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Announcement: Q&A with Newest Guru Zeke Ashton

March 28, 2011 | About:
gurufocus

gurufocus

353 followers
GuruFocus is pleased to announce that our latest guru, Zeke Ashton, will be answering reader questions this week. Ashton is the founder and managing partner of Centaur Capital Partners, a Dallas-based asset management company, where he manages approximately $110 million. Centaur Capital Partners is also the general partner and investment advisor to the Centaur Value Fund, a long-biased, value-oriented private investment partnership.

Centaur Capital’s risk management strategy has resulted in it decreasing only 6.9% in 2008, compared to the 37-40% declines of the S&P and NASDAQ composite indexes. The Centaur Value Fund had gained 134 percent by the end of IQ09, while the NASDAQ composite returned 15 percent and the S&P 500 index -0.3 percent.

Overall, the hedge fund has had an annualized return since inception of CVF +17% per year vs. S&P500 +6.6%.

Centaur’s investment philosophy is based on value principles. Ashton selects stock investments according to true business value as reflected by asset value, cash flow generation, management quality, and the competitive advantages of the underlying businesses when stocks are available at compelling prices, his website states.

Additionally, Ashton manages the Tilson Dividend Fund, where he chooses stocks he believes are undervalued by at least 50%, and usually concentrates his best investment ideas.

The Tilson Dividend Fund has had outstanding results. Its 5-year cumulative gain in 2010 was 58.7%, and its 5-year cumulative for the S&P500 was 12.2%.

YearReturn (%)S&P500 (%)Excess Gain (%)
201020.6415.15.5
200943.9826.517.5
2008-20.55-3716.5
2007-0.635.61-6.2
200615.7515.79-0.0
5-Year Cumulative58.712.246.5


Ashton’s top holdings are LH, CLMS, TTT, BBY, MVC, NOC.

Prior to founding his own firm, Aston was a full-time analyst and writer at The Motley Fool. While at the Motley Fool, he organized seminars on biotech and small-cap stock investing, wrote investment strategy columns, and was co-creator and editor of subscription newsletters. Ashton was also previously employed in Switzerland at Infiniti Systems as a senior analyst and project manager, and in New York for Wall Street Systems, where he was an analyst and project manager and did consulting for clients in Europe. Ashton graduated from Austin College with degrees in Economics and German.

For Zeke to answer your investing questions, simply submit them in the comment box below. We will compile the questions and send them to Zeke.

About the author:

gurufocus
GuruFocus - Stock Picks and Market Insight of Gurus

Rating: 2.8/5 (32 votes)

Comments

go_loe
Go_loe - 3 years ago
Any reasoning for the holding TTT?
paulwitt
Paulwitt - 3 years ago
Hi Zeke,

GuruFocus posts current portfolios on their website and I see in your portfolio that you have puts on the SPDR KBW regional bank etf. Since I think financials are slightly undervalued, can you discuss the bearish call? Thanks.

cirros
Cirros premium member - 3 years ago


Hi Zeke

What is the most important ratio you look at when valuing a company?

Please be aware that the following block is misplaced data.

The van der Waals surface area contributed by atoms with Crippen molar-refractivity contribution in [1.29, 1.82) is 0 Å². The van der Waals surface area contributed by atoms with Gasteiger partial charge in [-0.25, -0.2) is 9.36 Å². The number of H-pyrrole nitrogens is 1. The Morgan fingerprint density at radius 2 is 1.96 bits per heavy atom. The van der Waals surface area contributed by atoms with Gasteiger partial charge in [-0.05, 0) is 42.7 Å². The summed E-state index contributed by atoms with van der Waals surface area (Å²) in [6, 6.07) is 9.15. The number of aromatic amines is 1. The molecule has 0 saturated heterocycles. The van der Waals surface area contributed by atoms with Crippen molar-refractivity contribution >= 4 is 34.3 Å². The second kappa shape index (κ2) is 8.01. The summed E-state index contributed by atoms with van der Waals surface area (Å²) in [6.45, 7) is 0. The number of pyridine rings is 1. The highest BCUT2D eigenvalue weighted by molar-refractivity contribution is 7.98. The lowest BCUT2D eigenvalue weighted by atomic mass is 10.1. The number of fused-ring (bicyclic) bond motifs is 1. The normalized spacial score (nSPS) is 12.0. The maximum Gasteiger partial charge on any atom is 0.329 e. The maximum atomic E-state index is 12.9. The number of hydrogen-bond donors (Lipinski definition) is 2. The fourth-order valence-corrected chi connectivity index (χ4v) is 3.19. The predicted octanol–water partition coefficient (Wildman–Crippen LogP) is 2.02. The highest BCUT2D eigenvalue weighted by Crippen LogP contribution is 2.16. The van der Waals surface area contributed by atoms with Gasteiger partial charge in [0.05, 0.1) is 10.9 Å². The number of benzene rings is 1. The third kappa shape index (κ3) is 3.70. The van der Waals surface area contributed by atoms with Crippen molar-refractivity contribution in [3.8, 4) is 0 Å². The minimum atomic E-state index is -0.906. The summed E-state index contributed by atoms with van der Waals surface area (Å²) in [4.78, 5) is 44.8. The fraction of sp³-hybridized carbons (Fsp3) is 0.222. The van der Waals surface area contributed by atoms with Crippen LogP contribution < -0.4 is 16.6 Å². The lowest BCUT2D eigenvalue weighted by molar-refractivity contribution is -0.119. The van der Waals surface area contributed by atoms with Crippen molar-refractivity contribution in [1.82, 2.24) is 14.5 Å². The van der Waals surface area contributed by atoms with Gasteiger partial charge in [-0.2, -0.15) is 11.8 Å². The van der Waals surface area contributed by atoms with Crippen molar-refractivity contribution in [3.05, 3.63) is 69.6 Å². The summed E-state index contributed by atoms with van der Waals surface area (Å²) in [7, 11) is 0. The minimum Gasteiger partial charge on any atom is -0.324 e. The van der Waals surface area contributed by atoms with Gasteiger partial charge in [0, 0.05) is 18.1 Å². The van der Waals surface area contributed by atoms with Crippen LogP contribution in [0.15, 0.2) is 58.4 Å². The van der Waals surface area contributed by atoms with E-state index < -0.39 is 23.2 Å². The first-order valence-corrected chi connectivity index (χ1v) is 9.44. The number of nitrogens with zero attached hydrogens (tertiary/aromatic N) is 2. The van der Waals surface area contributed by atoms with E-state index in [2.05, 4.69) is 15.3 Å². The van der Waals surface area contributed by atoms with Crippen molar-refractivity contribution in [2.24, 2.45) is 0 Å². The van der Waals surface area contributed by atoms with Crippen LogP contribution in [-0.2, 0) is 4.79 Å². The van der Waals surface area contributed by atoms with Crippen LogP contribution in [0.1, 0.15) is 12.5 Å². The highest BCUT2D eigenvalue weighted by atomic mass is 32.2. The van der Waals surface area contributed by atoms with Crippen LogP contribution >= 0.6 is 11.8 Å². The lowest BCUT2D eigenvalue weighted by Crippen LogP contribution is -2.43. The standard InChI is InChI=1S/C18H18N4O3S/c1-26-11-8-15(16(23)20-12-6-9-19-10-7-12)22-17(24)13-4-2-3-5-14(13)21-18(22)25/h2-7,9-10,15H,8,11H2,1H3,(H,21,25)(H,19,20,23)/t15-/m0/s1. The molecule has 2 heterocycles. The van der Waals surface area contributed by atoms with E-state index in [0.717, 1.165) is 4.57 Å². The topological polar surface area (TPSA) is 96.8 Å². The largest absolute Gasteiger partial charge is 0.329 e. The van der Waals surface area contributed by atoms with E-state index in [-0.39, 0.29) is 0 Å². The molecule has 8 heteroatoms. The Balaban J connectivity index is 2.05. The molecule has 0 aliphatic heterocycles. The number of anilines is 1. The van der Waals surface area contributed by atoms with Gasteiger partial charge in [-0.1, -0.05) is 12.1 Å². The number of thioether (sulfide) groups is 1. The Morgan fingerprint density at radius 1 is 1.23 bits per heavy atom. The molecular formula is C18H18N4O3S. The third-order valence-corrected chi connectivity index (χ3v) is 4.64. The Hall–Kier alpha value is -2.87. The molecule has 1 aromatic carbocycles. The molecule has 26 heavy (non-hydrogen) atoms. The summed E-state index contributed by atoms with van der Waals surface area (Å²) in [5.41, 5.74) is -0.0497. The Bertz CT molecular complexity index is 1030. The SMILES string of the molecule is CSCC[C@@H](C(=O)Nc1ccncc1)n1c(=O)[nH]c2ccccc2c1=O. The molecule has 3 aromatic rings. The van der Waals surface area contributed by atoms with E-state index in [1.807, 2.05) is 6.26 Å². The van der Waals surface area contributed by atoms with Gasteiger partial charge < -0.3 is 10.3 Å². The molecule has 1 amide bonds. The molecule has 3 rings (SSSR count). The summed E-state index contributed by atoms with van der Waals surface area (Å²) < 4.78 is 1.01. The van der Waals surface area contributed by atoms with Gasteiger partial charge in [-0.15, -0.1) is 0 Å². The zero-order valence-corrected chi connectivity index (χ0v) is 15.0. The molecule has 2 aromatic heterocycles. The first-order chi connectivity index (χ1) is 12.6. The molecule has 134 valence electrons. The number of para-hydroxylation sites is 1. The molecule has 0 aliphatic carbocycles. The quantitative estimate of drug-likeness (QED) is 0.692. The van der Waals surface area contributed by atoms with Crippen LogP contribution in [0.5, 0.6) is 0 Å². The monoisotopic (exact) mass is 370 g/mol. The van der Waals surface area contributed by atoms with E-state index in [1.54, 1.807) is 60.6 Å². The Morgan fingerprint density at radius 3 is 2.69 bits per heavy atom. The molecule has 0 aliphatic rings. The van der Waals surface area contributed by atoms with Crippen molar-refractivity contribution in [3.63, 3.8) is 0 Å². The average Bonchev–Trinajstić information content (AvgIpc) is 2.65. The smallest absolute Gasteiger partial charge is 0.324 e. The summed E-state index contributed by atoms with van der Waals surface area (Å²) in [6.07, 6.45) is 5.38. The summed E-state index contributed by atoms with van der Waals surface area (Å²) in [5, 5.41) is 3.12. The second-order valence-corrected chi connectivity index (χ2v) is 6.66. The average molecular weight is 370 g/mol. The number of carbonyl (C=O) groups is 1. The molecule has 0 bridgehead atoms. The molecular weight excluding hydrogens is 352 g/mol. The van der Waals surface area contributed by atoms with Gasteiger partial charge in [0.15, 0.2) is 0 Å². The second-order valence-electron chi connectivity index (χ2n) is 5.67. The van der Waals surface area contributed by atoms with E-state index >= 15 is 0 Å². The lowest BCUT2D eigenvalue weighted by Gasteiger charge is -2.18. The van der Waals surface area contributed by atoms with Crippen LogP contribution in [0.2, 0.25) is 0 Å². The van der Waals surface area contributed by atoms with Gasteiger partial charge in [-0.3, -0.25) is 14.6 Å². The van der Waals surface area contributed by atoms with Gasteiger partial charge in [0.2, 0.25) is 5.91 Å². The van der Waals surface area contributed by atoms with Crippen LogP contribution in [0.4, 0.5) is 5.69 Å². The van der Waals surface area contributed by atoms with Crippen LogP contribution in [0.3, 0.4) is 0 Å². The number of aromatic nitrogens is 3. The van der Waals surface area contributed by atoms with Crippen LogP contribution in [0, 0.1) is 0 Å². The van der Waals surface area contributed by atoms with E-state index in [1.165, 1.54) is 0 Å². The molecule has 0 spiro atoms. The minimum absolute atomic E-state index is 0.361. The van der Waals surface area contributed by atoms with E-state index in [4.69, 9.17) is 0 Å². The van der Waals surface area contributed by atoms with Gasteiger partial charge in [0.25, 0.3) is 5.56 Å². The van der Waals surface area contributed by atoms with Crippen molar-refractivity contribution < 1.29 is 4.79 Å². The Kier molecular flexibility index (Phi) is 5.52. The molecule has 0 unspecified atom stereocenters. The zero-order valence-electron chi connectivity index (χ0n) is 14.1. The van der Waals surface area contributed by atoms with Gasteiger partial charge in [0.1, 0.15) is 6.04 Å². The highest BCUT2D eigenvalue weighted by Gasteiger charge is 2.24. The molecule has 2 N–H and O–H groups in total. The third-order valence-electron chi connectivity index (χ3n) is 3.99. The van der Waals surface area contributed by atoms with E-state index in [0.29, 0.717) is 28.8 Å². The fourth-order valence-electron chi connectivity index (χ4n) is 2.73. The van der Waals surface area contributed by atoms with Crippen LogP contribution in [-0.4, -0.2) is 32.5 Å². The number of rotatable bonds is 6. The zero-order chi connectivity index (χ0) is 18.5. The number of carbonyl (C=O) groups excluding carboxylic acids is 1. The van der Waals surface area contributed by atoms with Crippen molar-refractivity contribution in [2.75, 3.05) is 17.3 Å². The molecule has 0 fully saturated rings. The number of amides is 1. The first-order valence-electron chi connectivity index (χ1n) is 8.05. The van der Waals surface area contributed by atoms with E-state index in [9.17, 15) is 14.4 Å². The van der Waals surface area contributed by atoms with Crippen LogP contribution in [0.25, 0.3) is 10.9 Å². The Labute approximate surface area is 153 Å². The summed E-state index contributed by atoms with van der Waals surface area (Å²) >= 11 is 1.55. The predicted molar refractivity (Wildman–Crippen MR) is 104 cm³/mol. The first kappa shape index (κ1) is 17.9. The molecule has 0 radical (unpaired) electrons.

Thanks

Mark
dheerajgrover
Dheerajgrover - 3 years ago


Hi Zeke,

I see BBY as one of your important holdings. I have been looking closely at BBY from last few months specifically when it has declined more than 20% since December 2010.

Market is really worried about BBY loosing market share to discounters like Walmart and Target as well as to the online titan Amazon. My analysis suggest that BBY is loosing share only in the price sensitive entry level gadgets as it focuses on improving its profitability (margins have improved over last couple of years and gross profit margins have also improved) also YOY declines have come due to delay in adoption of 3D and IPTV's in the TV market segment (biggest for BBY), most probably due to weak consumer spending on the discretionary items like TV. BBY has also faced difficult comparisons due to high increase in same store sales in 2009 (bankruptcy of Circuit City)

Believe BBY is most focused on providing latest and greatest technology to early adopters and its competitive advantange lies in people having the ability to go the store and try the different gadgets and get their questions answered from a knowledgable staff and that his helping BBY hold their end of the market. I also believe shift towards mobile technologies and small store formats is a step in right direction

I also analyzed ROIC for BBY and it is in upper teens again providing ample proof that their competitive advantage is intact and business model is sound.

What are your views on BBY?

Regards,

Dheeraj Grover

albo
Albo premium member - 3 years ago
ZEKE - I notice you are holding calls on CSCO & MSFT. What is your outlook for each

of these companies over the next 12 months? Thanks.
gurufocus
Gurufocus premium member - 3 years ago
Hi Zeke!

You did very well in 2008, when the market lost 37%. What do you think you did right in 2008? If there is a lesson you learned in 2008, what is it? what would you do differently?

Thank you for taking questions from our readers!

GuruFocus.
ycoquoz
Ycoquoz - 3 years ago
Hi Zeke,

What did you specifically see in LH that you did not see in DGX? Was the decision to open a position in LH based solely on the company being very undervalued in your view, or also on your forecast of the future of medical diagnostic services?